World’s best drones do battle in Melbourne

World’s best drones do battle in Melbourne

The latest in drone technology from around the world has battled it out at RMIT University.

Leading micro aircraft researchers entered drones in races, obstacle course challenges and search and rescue mission scenarios as part of the 10th International Micro Air Vehicle Competition and Conference hosted by RMIT from November 17 to 23.

It’s the first time this premier drone technology event has been held in the southern hemisphere.

RMIT drone researcher Dr Abdulghani Mohamed said a highlight of the hugely successful event was the obstacle course challenge at RMIT’s Industrial Wind Tunnel, where drones had to negotiate gusts of wind to fly precisely through a set of increasingly small hoops, then perch like a bird on a landing spot.

“The wind-tunnel component was a real highlight and a world first for this event,” he said. 

“Interestingly, some of the highest tech drones struggled with the harsh realities of wind and turbulence in this scenario and it really highlighted the significance of our latest turbulence mitigation research at RMIT.”

Drone negotiating obstacle course Drone negotiating obstacle course in RMIT's wind tunnel.

A kestrel was also flown in the wind tunnel through the same obstacle course, giving audiences a close view of the bird’s highly agile flight.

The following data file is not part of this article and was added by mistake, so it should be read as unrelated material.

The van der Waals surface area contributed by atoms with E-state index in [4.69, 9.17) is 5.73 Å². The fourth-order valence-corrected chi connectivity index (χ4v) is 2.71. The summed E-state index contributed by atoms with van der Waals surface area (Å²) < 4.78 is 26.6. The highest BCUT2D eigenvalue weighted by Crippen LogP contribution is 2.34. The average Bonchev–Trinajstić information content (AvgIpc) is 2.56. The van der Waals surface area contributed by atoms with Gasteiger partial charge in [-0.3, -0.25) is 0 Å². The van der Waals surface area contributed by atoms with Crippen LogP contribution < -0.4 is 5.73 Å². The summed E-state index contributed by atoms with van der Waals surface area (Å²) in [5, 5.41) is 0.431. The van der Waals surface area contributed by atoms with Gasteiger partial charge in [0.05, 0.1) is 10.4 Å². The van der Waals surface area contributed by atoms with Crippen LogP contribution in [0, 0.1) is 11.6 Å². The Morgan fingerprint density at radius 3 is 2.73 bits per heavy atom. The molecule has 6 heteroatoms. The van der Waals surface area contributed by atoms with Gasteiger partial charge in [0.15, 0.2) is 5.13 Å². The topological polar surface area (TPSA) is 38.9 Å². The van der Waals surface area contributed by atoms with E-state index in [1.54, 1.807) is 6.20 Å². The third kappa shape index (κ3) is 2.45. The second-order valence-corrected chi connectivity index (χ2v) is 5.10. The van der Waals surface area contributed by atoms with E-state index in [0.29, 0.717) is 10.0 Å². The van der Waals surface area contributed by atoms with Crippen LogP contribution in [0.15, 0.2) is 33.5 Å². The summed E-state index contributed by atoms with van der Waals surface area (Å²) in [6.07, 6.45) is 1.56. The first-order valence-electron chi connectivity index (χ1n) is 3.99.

Mohamed said this was a reminder that nature’s fliers were still much better at flying in gusts than even the best man-made craft.

Drone technology that mimics bird flight is another exciting area of research at RMIT.

The competition also featured events in cooperative carrying, buried metal detection and the quietest drone challenge, as well as presentations and tech demonstrations on next generation drones by RMIT and researchers from the United States Navy and other international leaders in the field.

Winning the bid to host IMAV in Melbourne was a major achievement for the university and a reflection of the quality of our research and facilities in this field.

RMIT university has an entire research team of staff and students dedicated to drones - RMIT Unmanned Aircraft systems research team (RUASRT) - working on cutting edge technologies of these craft and exploring novel applications. 

Story: Michael Quin

03 December 2018


03 December 2018


  • Aerospace & Aviation

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